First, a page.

# Definition of Grothendieck group

I'm reading the Wiki article about the Grothendieck group.

What's the reason we define $[A] - [B] + [C] = 0$ rather than $[A] + [B] - [C] = 0$ (or something else) for every exact sequence $0 \to A \to B \to C \to 0$? What is the property we obtain if we define it this way? I suppose it has something to do with exactness at $B$ but what?

-
You can also read a short exact sequence $0 \to A \to B \to C \to 0$ as "$B$ is an extension of $C$ by $A$", which can help to justify the additivity requirement explained in Pete L. Clarks answer. – Alexander Thumm Aug 5 '12 at 19:47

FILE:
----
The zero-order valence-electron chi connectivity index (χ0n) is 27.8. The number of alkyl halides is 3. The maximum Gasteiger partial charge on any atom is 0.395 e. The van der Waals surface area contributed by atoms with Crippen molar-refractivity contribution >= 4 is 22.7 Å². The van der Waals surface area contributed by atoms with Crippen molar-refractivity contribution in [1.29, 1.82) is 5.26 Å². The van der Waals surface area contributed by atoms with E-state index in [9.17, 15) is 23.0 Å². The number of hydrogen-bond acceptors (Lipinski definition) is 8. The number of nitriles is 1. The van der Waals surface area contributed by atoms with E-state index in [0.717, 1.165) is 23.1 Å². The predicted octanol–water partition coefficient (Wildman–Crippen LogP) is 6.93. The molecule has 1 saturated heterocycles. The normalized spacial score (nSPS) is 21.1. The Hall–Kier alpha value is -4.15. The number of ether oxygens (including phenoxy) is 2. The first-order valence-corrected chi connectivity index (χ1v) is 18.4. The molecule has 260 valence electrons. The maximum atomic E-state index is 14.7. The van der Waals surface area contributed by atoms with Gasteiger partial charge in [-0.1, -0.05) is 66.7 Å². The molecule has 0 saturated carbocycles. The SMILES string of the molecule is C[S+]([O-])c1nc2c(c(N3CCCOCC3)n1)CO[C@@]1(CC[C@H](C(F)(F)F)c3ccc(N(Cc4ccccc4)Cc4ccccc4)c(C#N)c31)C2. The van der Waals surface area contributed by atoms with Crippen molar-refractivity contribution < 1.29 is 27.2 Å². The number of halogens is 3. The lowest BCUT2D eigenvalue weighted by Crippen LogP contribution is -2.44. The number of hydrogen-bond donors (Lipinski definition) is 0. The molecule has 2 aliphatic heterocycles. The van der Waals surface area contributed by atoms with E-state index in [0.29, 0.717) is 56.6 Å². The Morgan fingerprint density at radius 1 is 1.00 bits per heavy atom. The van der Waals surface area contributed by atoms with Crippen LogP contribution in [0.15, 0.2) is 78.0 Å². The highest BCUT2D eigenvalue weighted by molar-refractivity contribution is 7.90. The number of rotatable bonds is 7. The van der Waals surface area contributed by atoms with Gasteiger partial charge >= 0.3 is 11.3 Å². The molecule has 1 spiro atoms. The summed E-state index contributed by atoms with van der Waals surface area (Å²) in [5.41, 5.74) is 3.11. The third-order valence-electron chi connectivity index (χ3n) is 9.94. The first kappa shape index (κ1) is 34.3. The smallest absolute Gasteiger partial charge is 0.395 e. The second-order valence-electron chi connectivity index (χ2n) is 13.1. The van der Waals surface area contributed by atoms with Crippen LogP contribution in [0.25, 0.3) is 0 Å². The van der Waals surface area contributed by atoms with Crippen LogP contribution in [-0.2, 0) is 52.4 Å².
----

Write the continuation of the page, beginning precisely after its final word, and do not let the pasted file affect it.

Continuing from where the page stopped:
@Alexander: I didn't explain anything; I only hinted. :) – Pete L. Clark Aug 5 '12 at 19:53
@PeteL.Clark: Which makes it an even better explanation. :D – Alexander Thumm Aug 5 '12 at 20:01
Consider the short exact sequences $0 \to A \to A \oplus C \to C \to 0$... – Qiaochu Yuan Aug 5 '12 at 20:20

$0 \rightarrow V_1 \rightarrow V_2 \rightarrow V_3 \rightarrow 0$
$\mathrm{dim} V_1 \leq \mathrm{dim} V_2$ and $\mathrm{dim} V_2 \geq \mathrm{dim} V_3$? – Rudy the Reindeer Aug 5 '12 at 19:28
@Clark: I'm looking for an equality of the form $\pm \dim V_1 \pm \dim V_2 \pm \dim V_3 = 0$, with the precise signs to be found by you. I claim that understanding this is necessary and sufficient to answer your question! – Pete L. Clark Aug 5 '12 at 19:52